Today’s personal communications environment is all about efficiency and convenience, and it is thus characterized by cheap and easy phone service, mass-produced greeting cards, soulless emails, and incomprehensible text messaging (e.g.: I <3 U. I mean, wtf? Isn’t something as important as love worth the four key strokes it takes to spell it out?).
We almost never commit our most important thoughts and emotions to paper anymore.
As a result, spoken language dominates and even smart people are losing their ability to spell words that sound alike (e.g., “Your the girl for me.”), let alone master the fine points of punctuation and other elements of grammar. But this isn’t the worst of it.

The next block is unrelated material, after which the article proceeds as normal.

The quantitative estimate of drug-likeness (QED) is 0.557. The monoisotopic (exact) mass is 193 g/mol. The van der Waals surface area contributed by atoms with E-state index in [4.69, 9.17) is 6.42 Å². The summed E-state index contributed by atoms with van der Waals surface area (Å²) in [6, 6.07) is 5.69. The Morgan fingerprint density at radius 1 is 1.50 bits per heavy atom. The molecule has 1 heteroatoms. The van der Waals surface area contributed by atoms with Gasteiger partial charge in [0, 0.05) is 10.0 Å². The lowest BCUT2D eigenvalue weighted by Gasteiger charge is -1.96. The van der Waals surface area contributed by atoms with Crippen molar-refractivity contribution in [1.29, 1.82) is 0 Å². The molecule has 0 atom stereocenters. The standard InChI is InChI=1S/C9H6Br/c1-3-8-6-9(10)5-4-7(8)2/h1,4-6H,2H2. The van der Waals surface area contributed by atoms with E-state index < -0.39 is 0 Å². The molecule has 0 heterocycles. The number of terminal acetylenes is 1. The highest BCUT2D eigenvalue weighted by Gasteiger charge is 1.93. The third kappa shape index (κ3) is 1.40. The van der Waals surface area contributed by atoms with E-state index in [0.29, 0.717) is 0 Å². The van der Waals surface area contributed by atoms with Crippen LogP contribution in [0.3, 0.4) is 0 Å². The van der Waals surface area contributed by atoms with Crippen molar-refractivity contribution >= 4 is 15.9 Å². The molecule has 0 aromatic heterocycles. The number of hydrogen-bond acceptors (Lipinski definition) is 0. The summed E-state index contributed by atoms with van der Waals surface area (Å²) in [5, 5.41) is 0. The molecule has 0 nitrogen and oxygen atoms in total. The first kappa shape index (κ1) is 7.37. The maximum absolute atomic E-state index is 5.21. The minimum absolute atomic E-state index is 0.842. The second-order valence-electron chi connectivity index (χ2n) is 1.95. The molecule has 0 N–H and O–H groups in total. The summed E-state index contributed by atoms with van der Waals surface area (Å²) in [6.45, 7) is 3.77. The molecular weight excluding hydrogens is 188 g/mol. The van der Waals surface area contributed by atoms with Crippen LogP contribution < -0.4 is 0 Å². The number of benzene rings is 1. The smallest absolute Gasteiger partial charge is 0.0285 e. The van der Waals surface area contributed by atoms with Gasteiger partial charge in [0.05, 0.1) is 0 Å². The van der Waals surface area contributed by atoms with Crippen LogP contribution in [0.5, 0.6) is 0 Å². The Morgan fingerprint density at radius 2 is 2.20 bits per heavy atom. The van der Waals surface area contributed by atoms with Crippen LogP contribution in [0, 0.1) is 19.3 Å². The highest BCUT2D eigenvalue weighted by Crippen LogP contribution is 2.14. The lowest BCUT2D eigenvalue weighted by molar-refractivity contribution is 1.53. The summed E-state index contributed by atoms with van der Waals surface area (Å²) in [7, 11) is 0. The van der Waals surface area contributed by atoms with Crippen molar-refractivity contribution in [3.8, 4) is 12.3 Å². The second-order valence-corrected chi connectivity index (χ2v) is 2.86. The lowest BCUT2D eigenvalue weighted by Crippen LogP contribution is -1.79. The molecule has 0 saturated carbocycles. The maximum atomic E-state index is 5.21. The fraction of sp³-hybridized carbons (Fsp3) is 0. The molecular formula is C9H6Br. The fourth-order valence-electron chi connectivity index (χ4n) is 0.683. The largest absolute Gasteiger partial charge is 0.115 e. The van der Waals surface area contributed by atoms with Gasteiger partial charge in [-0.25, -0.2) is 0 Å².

When people lose their ability to write, they lose their ability to organize their thinking and—in the case of love letters—their ability to make commitments that will withstand the tests of time and changing circumstances.
I’m no social scientist, but I’m sure there’s a direct correlation between modern courting methods (including the passage of the love letter into historical obscurity) and today’s high marriage failure rates. Statistics show that 50% percent of first marriages, 67% of second, and 73% of third marriages end in divorce in the US.
If the right-wingers want to pass an act which will truly defend marriage, rather than establishing hateful gender-based restrictions about who can love and commit to one another, they should require lovers to produce a sheaf of love letters to prove they’ve thought things through and mean what they promise.
Groove of the Day